“Terrorist” first rang in my ears upon being politicized at 18, a young immigrant from the Philippines trying to make sense of the U.S.
I didn’t know much about geopolitics but this I knew: I was vehemently anti-war and after 9/11, the scale of militarization and violence brought on by the U.S. in the Middle East unsettled me. Suddenly, “terrorist” became synonymous with Muslim.
Power was a concept that always intrigued me and in my mind, it was a huge indicator of who/what gets to label another person, country or entity as the enemy.
It doesn’t matter that you’ve committed countless acts of terror, explicitly or insidiously, towards other countries, or that you’ve orchestrated regime change in your favor across the globe — at the end of the day, whatever your posturing in the geopolitical sphere is, you have the final say.
Last week, a 25 year-old Moro (Muslim) human rights activist from the Philippines was detained and tortured at San Francisco International Airport. Jerome Succor Aba was invited by church and human rights groups in the U.S. to speak, until Customs and Border Protection agents stepped in and robbed him of his rights and humanity.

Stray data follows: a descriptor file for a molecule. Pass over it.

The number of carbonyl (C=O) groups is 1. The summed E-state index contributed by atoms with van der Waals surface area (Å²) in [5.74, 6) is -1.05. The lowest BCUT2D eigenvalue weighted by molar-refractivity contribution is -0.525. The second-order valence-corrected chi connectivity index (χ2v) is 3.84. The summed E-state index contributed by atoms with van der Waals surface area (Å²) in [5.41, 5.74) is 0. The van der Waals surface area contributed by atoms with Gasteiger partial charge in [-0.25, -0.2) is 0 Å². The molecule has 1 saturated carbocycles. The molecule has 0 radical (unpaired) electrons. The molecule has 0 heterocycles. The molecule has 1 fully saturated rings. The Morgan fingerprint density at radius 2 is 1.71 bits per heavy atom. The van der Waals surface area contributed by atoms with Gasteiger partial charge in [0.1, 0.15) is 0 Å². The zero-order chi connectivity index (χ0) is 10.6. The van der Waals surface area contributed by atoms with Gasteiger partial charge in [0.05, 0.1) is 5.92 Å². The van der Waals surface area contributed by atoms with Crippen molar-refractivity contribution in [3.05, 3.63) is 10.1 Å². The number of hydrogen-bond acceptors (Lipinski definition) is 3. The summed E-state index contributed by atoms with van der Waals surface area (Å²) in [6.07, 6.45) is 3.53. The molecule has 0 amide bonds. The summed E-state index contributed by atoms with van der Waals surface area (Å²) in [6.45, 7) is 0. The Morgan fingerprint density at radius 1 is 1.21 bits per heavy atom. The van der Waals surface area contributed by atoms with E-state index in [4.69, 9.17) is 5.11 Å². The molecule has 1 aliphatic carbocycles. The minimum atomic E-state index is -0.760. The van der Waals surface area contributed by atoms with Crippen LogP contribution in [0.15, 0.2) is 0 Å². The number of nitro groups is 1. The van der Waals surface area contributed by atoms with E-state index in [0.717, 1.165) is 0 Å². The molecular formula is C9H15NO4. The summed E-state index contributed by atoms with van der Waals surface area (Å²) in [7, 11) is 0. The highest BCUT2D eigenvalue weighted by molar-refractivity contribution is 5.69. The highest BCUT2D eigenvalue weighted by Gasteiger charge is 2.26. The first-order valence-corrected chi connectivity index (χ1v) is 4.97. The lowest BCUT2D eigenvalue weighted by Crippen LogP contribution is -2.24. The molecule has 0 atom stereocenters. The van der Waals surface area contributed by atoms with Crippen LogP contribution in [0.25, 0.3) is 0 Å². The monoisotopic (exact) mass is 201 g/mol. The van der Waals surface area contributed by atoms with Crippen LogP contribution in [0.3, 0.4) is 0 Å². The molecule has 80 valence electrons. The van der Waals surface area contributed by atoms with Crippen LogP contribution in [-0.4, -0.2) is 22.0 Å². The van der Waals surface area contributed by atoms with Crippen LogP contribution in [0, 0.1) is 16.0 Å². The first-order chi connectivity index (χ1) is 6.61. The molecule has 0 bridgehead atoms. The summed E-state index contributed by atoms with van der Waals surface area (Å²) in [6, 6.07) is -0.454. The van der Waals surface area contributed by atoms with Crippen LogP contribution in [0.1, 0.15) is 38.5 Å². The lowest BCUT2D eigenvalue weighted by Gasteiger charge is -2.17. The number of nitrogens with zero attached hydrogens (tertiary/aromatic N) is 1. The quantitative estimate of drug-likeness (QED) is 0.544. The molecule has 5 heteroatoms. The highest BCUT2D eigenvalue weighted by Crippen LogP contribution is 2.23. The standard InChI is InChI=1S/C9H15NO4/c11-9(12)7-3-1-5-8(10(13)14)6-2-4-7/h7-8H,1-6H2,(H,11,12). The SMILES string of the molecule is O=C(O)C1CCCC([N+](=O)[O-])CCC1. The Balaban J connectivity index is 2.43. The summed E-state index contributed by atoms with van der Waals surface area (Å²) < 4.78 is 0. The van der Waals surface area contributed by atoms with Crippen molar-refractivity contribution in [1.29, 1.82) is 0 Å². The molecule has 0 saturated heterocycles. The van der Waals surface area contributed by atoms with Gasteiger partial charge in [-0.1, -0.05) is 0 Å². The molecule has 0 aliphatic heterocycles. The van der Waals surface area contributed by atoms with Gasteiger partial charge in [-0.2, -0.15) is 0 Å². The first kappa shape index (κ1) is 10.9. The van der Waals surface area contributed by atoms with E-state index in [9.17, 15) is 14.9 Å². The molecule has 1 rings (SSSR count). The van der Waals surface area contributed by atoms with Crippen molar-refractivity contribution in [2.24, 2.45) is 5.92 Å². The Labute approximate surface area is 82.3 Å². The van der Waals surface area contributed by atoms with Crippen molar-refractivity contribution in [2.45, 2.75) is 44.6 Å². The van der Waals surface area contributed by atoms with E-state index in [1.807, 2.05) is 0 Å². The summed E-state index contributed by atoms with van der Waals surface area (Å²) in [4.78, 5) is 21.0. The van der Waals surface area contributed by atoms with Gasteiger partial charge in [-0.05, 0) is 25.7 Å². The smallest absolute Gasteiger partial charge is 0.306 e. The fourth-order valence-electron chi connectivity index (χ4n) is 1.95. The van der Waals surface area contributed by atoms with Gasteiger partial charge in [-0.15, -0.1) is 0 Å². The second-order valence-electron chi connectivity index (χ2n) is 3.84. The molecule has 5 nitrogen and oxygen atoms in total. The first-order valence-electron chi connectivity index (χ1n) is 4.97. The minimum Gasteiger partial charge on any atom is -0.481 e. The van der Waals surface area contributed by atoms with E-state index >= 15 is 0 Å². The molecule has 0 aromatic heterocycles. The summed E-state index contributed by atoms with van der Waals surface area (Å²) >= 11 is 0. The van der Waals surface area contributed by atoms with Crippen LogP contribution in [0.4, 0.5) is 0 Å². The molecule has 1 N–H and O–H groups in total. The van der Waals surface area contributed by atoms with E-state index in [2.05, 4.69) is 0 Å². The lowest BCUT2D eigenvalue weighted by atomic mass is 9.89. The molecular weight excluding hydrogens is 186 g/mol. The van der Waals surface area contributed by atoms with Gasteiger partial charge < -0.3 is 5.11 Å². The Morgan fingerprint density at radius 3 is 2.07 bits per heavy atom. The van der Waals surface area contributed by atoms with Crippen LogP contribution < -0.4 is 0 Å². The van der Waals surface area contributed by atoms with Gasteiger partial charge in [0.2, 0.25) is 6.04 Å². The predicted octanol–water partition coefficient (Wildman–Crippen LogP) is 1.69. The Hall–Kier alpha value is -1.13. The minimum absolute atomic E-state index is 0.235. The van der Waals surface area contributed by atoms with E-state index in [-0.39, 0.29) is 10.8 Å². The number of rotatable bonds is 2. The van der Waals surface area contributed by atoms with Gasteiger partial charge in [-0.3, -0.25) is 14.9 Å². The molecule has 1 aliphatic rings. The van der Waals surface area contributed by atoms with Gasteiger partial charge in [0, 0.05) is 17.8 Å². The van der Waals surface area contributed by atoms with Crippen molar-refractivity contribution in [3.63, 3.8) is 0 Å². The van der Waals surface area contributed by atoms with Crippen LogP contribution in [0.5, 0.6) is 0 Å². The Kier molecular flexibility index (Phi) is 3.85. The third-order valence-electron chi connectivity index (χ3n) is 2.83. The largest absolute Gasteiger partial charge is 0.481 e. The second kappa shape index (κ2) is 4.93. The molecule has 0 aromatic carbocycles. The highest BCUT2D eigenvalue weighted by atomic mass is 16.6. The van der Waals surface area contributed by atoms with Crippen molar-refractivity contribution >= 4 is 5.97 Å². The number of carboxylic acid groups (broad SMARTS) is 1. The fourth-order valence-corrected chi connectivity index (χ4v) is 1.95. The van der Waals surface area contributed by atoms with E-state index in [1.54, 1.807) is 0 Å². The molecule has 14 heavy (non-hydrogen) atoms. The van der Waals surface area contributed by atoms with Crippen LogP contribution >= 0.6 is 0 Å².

CBP agents accused Aba of being a terrorist, a communist. Twenty-two hours later, after being detained, tortured, held incommunicado and denied access to a lawyer, he was sent back to the Philippines.
I think about all of these things after finishing Patrisse Cullors and asha bandele’s book When They Call You A Terrorist: A Black Lives Matter Memoir (Shop your local indie bookstore). I think about how the word “terrorist” has been historically used to label people whose actions challenge the status quo. How the term strips the accused of their own struggles for justice, how it erases the context of their suffering in the first place.
In the book, Cullors recounts being called a terrorist in 2016:
There was a petition that was drafted and circulated all the way to the White House. It said we were terrorists. We, who in response to the killing of that child [Trayvon Martin], said Black Lives Matter.
The members of our movement are called terrorists.
We — me, Alicia Garza and Opal Tometi — the three women who founded Black Lives Matter, are called terrorists.
We, the people.
We are not terrorists.
I am not a terrorist.
I am Patrisse Marie Khan-Cullors Brignac.
I am a survivor.
I am stardust.